Willeke and Fleur, our ambulance nurses in the Netherlands describe their experience of the Coronavirus crisis

2020.03.05
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Willeke van Stijn and Fleur Teunissen are nurses for Witte Kruis, a Transdev subsidiary and the largest provider of ambulance services in The Netherlands. Their work appears not to have changed dramatically the last couple of weeks, despite having to deal with the coronavirus outbreak.

“Apart from the gloves, we now also wear face masks most of the time when we respond to calls,” Fleur explains. “If the patient shows certain symptoms we put on a special protective suit that covers the entire body.”

Their day-to-day life is not much different, except that there are far fewer road accidents and fewer calls on weekend nights. The two nurses note, however, that patients who consult for a reason other than coronavirus tend to apologize for it, and fear that the epidemic may lead them to neglect other pathologies.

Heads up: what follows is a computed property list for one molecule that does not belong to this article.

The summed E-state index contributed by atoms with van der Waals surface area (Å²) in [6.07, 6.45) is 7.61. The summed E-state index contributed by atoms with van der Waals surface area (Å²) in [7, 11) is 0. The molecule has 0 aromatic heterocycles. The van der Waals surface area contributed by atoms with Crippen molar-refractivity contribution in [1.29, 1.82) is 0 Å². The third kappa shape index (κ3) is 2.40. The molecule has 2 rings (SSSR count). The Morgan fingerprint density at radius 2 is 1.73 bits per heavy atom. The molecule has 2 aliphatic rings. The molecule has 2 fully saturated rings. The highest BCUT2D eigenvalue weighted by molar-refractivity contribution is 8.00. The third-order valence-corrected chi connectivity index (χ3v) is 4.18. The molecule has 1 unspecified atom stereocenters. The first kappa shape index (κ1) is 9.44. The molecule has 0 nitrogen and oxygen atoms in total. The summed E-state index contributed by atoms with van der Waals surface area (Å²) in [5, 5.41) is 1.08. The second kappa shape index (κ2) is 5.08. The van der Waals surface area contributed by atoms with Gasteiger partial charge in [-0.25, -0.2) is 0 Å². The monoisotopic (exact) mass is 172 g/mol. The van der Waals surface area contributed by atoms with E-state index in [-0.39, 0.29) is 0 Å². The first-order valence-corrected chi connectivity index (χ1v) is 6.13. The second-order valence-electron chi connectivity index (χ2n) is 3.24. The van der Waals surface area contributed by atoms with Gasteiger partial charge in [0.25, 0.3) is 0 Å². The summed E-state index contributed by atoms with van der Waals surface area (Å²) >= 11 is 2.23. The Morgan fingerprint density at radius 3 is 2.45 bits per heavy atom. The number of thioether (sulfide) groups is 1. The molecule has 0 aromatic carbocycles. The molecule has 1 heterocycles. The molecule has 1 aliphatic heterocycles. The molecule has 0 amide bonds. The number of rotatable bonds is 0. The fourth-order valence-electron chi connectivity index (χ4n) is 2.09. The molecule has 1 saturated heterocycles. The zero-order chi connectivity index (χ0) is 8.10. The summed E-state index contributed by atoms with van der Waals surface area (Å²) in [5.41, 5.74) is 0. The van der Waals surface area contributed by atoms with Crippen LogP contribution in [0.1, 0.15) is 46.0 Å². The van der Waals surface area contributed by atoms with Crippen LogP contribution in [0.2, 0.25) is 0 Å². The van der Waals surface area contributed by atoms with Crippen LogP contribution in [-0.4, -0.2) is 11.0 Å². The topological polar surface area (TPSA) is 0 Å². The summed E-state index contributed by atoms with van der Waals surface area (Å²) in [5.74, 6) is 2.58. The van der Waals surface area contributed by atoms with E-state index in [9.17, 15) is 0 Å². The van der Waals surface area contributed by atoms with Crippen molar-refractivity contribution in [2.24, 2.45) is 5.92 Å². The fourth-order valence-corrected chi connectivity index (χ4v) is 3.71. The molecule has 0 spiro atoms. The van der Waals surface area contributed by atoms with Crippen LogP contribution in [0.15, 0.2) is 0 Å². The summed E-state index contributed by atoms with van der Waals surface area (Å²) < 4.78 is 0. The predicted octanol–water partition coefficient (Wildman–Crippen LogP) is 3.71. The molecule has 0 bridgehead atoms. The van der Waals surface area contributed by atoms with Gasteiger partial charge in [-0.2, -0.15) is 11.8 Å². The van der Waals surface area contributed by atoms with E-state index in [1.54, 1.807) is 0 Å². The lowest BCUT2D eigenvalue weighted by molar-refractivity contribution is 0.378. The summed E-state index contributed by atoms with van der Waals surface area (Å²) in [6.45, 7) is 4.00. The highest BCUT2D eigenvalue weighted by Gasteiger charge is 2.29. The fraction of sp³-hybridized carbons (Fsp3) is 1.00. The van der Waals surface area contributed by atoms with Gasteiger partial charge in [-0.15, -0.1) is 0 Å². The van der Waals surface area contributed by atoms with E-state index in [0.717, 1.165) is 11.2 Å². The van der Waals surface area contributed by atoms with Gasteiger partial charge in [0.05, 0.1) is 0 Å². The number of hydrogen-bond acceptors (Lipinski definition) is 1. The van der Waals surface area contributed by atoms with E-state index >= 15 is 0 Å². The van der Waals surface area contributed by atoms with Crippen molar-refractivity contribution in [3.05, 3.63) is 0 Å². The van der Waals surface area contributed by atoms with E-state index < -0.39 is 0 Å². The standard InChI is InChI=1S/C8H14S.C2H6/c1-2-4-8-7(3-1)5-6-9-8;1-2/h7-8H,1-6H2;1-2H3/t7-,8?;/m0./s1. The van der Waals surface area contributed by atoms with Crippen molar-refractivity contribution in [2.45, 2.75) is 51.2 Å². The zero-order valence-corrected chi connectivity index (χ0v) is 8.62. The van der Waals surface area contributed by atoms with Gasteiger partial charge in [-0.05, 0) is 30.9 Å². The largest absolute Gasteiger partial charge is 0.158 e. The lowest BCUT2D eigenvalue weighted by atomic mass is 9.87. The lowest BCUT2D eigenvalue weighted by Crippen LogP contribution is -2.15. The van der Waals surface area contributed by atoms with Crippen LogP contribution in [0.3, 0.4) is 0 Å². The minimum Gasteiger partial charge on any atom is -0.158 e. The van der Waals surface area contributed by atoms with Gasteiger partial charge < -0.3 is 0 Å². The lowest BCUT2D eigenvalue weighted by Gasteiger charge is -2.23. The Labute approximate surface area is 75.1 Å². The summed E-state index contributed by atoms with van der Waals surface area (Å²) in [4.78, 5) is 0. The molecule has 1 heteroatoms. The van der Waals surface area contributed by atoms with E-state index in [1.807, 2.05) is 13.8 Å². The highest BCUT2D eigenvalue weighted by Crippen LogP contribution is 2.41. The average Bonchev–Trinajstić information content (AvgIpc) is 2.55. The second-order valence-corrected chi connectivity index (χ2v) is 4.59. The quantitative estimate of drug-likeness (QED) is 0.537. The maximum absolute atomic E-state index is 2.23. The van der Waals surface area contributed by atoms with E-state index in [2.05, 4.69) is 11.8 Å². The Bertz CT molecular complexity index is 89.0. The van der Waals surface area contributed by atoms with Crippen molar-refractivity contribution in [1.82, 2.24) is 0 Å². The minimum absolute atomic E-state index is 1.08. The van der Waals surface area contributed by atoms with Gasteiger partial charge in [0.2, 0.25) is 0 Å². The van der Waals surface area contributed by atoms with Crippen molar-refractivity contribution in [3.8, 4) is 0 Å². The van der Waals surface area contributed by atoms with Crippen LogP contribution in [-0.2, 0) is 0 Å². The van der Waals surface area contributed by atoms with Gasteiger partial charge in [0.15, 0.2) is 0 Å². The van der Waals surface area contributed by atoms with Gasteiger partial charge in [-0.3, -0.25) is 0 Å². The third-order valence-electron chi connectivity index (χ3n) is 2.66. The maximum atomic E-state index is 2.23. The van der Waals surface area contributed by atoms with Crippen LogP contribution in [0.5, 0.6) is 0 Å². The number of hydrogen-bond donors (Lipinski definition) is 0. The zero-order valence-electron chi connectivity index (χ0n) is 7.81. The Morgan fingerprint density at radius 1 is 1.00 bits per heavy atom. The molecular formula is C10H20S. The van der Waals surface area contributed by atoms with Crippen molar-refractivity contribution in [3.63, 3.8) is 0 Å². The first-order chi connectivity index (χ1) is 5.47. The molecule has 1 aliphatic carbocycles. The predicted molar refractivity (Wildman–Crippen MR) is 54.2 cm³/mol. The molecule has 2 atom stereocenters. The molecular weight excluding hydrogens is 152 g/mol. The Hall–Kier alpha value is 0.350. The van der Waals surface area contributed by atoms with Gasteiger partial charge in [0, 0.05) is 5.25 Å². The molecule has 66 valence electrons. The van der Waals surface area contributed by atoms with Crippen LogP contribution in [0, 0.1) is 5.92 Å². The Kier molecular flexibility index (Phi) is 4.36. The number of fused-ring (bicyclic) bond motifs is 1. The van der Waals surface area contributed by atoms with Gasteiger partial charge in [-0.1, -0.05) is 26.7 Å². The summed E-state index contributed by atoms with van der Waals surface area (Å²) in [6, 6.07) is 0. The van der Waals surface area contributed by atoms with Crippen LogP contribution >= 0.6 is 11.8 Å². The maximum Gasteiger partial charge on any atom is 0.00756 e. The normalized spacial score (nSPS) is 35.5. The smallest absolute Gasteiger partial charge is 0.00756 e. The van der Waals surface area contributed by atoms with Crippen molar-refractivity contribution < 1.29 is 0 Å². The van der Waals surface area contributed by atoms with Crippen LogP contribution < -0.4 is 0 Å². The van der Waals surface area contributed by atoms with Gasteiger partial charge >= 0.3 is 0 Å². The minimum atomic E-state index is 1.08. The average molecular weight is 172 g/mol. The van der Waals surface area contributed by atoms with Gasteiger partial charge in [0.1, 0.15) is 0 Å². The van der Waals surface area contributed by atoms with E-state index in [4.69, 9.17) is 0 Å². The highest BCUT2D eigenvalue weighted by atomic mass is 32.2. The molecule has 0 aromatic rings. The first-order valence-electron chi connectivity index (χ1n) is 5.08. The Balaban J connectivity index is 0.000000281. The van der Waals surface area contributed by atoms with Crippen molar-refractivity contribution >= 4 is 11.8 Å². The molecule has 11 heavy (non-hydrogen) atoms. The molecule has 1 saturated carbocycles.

Willeke seems to notice a slight change in the public’s reaction to ambulance personnel: “people are always curious to see what we do but these days we get different looks. They watch us do our job more… Intensely.”

They point out that while in the first weeks the Dutch population was quite sceptical about COVID-19, believing it to be a simple flu, much has changed since most public spaces have closed. The coronavirus is much more serious than just the flu: “Some patients are in a really bad shape.” Willeke says. Fleur adds: “a lot of times patients get very emotional when they see us arrive in those protective suits. Especially when they realize they might not be able to see their loved ones for a long time.”

Both women have immense respect for their colleagues in intensive care. Despite the intense workload, they would not hesitate to join them if necessary.

During these difficult times the two nurses try to take their minds off things by running an Instagram account. “We started doing this before the corona crisis but especially in these times it’s an invaluable instrument to inform the public. There are many experiences to be shared!”

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